Anything else is a lie.


Refuse to patronize travel companies that bait and switch. For example, Enterprise will offer (albeit in smaller type) a total including taxes on its site when you request a price quote. Other car rental companies don’t.

Sign the Change.org petition started by Travelers United, an advocacy organization. Here’s the petition. (Disclosure: I’m the co-founder of the consumer organization.)

Tell Congress to reject the Transparent Airfares Act of 2014. A companion bill is being considered by the U.S. Senate. Let your elected representative know you don’t want “transparent” prices.

If travel companies lie to us, should we feel free to lie back?

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Christopher Elliott

Christopher Elliott is an author, journalist and consumer advocate. You can read more about him on his personal website or contact him at chris@elliott.org. Got a question or comment? You can post it on the new forum.

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  • $16635417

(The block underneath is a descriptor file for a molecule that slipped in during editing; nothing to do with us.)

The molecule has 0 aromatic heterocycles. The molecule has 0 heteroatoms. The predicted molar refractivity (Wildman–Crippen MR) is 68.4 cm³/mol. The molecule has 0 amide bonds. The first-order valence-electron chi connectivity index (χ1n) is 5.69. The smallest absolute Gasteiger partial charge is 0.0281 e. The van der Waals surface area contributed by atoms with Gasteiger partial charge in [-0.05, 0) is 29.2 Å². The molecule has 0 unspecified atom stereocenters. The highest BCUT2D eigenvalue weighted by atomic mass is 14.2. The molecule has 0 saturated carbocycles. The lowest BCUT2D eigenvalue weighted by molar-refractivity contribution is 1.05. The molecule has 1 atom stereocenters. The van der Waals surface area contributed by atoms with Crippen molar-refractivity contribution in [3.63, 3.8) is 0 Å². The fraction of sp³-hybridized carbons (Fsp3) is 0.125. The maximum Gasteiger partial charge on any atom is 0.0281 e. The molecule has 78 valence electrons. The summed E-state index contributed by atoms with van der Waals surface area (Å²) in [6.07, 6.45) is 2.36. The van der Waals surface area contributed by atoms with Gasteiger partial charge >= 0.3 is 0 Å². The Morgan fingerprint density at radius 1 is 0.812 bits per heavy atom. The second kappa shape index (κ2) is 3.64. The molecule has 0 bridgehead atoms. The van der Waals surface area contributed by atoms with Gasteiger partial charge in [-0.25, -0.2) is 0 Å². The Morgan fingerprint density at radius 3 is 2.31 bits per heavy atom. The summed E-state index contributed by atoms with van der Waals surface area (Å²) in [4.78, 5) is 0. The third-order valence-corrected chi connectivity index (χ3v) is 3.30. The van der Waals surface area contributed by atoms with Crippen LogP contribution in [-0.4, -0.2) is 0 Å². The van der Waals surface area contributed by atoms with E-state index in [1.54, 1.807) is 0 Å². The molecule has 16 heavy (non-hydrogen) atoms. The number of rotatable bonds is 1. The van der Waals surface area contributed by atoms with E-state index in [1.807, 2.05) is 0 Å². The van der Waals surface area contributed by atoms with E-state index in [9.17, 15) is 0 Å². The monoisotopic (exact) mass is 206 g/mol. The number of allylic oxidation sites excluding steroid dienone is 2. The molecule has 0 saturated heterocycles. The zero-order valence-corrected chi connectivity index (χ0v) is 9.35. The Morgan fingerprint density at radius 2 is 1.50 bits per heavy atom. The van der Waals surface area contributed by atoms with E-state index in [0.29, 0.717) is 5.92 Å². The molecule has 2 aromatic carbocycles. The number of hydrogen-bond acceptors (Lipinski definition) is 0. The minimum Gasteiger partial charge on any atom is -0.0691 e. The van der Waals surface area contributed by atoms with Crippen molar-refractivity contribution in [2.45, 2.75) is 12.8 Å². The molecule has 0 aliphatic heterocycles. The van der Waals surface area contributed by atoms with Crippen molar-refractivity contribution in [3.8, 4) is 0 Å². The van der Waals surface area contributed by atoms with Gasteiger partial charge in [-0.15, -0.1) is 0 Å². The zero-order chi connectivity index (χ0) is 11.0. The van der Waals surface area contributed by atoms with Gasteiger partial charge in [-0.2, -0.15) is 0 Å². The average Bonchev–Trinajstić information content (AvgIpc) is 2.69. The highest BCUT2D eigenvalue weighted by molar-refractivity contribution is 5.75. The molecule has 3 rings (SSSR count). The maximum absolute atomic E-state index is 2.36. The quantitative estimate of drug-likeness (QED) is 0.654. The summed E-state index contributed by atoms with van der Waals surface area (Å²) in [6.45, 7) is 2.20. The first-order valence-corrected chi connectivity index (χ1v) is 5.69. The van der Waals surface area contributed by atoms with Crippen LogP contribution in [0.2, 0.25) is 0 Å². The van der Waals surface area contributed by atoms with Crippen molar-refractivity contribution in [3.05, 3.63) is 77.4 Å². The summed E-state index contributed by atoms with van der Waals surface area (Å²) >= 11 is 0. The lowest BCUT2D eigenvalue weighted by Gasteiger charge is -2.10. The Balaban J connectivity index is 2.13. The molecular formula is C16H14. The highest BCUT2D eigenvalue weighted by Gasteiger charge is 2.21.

Regarding rental cars. I’ve noted before that I’ve never been hit with any surprise fees at time of rental or return. All fees are included in the estimated total on my booking confirmation. I’m still curious where people that have these problems (like Bob Scheidecker in this story) are reserving their cars. When I receive my contract at time of rental it matches the total on my booking confirmation as well as my receipt at time of return.

    “He’s particularly frustrated with renting a car, where he never finds out the real price until the very end — often after he returns the vehicle.”

  • Len Oxman

    Chris, your mention of the “$19 airfare” prompted a thought that I’d like to throw out for discussion. If an airline offers $19 fares, I would guess that it expects to make its profit by selling add-ons, such as $35 for the first checked bag. What would happen if 80 $19 tickets are sold on a flight that has a total capacity of 80 and only 1 person shows up for the flight? Would the flight get canceled or would it be required to depart as scheduled? Would the airline lose money by not selling baggage transportation?

  • ChristinasCucina